I am a PhD candidate at the University of Michigan, Ross School of Business. My research focuses on issues of equity and inclusion with an emphasis on organizing and work outside the traditional employment context. My dissertation explores the emerging new world of work —  the gig economy — with a particular emphasis on its impact on organizing and worker well-being. In my first study, I examine how organizations organize, control, and manage workers who are nominally independent contractors. In my second study, I hone in on workers’ experiences, examining how workers create careers, meaning, and, ultimately, thrive outside of traditional employment contexts. 

 

In addition, I examine how geographic communities can create a sense of inclusion allowing for connection across cultural differences and, in a line of experimental work, I explore organizational interventions (e.g., mindfulness practice, identity affirmations) that improve marginalized workers’ well-being and performance.  I am also deeply interested in the qualitative methods and the philosophy of the social sciences.  My work has been supported from numerous organizations including the Center for Social Impact, the Ross School of Business, and the Rackham School of Graduate Studies.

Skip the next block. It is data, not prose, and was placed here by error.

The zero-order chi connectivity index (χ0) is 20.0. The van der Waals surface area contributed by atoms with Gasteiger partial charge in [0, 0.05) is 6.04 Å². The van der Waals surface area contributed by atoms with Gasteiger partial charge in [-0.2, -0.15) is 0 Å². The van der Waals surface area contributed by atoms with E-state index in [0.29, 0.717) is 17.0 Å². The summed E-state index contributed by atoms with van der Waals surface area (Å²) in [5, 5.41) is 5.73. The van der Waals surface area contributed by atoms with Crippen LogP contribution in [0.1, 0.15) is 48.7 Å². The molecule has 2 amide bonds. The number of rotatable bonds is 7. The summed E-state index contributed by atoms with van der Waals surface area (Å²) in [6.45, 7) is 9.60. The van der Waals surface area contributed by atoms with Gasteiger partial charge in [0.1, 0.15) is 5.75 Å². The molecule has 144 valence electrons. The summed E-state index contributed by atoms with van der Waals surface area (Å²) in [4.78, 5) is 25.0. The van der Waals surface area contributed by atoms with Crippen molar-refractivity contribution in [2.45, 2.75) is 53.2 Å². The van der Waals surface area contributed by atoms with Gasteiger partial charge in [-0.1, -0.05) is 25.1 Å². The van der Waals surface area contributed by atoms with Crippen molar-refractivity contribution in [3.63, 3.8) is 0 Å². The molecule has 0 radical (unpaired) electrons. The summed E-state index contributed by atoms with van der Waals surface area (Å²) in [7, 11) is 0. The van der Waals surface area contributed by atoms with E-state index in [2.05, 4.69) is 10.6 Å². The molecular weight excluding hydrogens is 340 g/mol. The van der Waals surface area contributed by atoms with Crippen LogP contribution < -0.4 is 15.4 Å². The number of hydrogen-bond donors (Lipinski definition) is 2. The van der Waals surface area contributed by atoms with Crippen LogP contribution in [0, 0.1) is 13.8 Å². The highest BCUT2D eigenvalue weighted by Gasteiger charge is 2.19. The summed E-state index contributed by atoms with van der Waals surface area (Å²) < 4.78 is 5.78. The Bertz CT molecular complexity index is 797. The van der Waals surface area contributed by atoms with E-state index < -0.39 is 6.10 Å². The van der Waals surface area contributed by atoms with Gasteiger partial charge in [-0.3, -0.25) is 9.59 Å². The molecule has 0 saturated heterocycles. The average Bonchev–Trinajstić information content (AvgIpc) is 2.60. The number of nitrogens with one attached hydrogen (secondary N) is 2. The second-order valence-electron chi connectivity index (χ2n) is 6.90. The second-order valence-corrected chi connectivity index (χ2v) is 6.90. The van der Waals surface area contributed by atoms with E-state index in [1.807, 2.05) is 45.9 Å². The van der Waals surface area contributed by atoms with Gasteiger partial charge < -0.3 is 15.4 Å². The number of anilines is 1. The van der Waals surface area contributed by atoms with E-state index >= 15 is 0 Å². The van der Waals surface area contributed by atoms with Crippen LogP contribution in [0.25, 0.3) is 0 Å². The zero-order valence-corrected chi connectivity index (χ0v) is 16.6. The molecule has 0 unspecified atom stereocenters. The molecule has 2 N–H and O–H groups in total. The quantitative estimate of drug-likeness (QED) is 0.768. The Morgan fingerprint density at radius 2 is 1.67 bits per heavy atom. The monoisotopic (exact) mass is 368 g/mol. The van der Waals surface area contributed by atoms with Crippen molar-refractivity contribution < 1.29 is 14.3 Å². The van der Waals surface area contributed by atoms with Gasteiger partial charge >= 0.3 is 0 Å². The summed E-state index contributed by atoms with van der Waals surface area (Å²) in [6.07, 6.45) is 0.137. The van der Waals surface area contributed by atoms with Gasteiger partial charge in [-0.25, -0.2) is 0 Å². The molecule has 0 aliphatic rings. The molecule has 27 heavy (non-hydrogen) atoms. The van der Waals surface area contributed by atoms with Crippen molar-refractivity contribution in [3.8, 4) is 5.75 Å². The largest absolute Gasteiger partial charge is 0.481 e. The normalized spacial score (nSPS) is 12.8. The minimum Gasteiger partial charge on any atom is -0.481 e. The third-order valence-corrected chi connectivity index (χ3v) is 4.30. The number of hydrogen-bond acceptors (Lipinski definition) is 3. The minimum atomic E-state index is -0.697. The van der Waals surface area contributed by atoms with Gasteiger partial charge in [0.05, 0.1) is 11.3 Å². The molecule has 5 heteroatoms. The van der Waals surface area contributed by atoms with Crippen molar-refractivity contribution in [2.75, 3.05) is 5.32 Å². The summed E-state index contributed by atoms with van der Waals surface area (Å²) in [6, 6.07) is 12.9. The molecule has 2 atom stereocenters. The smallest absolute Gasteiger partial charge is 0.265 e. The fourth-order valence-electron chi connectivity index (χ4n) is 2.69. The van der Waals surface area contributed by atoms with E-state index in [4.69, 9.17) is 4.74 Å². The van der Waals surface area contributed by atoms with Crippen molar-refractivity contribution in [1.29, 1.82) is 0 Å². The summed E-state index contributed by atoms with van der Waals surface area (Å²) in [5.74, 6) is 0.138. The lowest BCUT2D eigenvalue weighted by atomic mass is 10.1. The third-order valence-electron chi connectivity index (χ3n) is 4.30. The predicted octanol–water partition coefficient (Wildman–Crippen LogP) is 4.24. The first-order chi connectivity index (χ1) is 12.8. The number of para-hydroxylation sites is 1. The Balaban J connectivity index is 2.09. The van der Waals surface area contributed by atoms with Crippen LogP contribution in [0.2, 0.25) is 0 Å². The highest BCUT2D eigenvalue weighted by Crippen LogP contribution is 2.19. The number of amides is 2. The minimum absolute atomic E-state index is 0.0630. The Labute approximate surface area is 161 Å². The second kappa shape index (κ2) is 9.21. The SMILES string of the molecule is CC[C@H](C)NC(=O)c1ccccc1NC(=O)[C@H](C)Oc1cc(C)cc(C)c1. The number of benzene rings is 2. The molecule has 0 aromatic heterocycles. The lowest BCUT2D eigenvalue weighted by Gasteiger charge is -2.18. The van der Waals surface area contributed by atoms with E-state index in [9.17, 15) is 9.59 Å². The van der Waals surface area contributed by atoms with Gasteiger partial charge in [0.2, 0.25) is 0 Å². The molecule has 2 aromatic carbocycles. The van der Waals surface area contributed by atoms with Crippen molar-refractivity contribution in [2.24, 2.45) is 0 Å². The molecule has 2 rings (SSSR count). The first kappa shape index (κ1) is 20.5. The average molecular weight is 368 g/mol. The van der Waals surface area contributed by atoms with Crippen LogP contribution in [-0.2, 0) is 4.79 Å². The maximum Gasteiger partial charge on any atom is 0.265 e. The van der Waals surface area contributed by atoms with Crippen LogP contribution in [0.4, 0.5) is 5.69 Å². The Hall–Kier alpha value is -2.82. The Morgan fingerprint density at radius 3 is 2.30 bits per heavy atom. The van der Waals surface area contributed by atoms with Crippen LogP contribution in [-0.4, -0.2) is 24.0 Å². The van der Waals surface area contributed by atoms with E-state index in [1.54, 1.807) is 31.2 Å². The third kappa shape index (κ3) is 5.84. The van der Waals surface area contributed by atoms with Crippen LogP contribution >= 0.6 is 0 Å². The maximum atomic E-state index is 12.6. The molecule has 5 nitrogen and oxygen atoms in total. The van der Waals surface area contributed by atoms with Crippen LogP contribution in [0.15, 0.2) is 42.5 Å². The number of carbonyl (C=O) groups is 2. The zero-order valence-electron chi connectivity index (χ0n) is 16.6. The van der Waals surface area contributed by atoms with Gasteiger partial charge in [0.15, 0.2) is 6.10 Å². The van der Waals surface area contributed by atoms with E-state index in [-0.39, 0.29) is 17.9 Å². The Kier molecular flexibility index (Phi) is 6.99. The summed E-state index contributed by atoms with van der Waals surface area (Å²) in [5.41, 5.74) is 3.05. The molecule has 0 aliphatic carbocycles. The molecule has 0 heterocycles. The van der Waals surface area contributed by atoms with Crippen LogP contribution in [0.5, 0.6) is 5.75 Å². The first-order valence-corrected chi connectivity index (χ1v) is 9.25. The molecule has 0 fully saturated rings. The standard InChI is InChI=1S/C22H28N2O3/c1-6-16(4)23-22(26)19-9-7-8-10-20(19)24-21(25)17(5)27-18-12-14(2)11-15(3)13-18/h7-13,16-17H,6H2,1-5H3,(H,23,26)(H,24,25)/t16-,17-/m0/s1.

I received my SB from Harvard University (Electrical Engineering and Computer Science, French minor) and MS from George Washington University (Engineering Management, specialization – Crisis, Risk, and Emergency Management). I also studied Arabic intensively at the American University of Cairo. Before attending graduate school, I spent over ten years serving in the US intelligence community. My nonacademic activities include competitive acrobatics  (2nd in state, 2015), meditation (Bhakti and Tantra tradition), calligraphy (in Arabic), and travelling (42 countries).